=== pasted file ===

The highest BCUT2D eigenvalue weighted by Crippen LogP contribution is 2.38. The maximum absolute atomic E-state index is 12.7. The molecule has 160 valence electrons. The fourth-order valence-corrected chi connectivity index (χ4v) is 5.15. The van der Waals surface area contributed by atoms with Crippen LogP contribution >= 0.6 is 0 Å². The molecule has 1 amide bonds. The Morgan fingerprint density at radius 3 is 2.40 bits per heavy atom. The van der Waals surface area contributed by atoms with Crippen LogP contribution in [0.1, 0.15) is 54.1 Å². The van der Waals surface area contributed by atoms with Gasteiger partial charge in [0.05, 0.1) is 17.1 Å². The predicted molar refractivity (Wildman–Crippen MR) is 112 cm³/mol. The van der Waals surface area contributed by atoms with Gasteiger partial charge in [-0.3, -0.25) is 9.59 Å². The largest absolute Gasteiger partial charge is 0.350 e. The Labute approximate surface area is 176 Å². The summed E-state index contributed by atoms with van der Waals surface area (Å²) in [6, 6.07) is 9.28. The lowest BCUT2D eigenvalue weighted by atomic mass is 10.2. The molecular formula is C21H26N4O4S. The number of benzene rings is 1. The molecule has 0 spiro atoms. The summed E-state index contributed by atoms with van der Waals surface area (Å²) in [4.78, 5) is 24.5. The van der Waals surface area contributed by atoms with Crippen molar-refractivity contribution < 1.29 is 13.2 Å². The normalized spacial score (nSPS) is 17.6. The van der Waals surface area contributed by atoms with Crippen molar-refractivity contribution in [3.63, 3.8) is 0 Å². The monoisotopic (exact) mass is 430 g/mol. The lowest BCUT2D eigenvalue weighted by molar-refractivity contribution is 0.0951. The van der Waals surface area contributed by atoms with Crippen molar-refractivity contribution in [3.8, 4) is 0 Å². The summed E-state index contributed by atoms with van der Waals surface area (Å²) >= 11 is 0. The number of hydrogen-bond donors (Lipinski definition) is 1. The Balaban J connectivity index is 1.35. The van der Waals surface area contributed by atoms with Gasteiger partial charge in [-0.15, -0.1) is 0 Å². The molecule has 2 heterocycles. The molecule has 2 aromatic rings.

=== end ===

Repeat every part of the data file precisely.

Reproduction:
The highest BCUT2D eigenvalue weighted by Crippen LogP contribution is 2.38. The maximum absolute atomic E-state index is 12.7. The molecule has 160 valence electrons. The fourth-order valence-corrected chi connectivity index (χ4v) is 5.15. The van der Waals surface area contributed by atoms with Crippen LogP contribution >= 0.6 is 0 Å². The molecule has 1 amide bonds. The Morgan fingerprint density at radius 3 is 2.40 bits per heavy atom. The van der Waals surface area contributed by atoms with Crippen LogP contribution in [0.1, 0.15) is 54.1 Å². The van der Waals surface area contributed by atoms with Gasteiger partial charge in [0.05, 0.1) is 17.1 Å². The predicted molar refractivity (Wildman–Crippen MR) is 112 cm³/mol. The van der Waals surface area contributed by atoms with Gasteiger partial charge in [-0.3, -0.25) is 9.59 Å². The largest absolute Gasteiger partial charge is 0.350 e. The Labute approximate surface area is 176 Å². The summed E-state index contributed by atoms with van der Waals surface area (Å²) in [6, 6.07) is 9.28. The lowest BCUT2D eigenvalue weighted by atomic mass is 10.2. The molecular formula is C21H26N4O4S. The number of benzene rings is 1. The molecule has 0 spiro atoms. The summed E-state index contributed by atoms with van der Waals surface area (Å²) in [4.78, 5) is 24.5. The van der Waals surface area contributed by atoms with Crippen molar-refractivity contribution < 1.29 is 13.2 Å². The normalized spacial score (nSPS) is 17.6. The van der Waals surface area contributed by atoms with Crippen molar-refractivity contribution in [3.63, 3.8) is 0 Å². The monoisotopic (exact) mass is 430 g/mol. The lowest BCUT2D eigenvalue weighted by molar-refractivity contribution is 0.0951. The van der Waals surface area contributed by atoms with Crippen molar-refractivity contribution in [3.8, 4) is 0 Å². The summed E-state index contributed by atoms with van der Waals surface area (Å²) >= 11 is 0. The number of hydrogen-bond donors (Lipinski definition) is 1. The Balaban J connectivity index is 1.35. The van der Waals surface area contributed by atoms with Gasteiger partial charge in [-0.15, -0.1) is 0 Å². The molecule has 2 heterocycles. The molecule has 2 aromatic rings.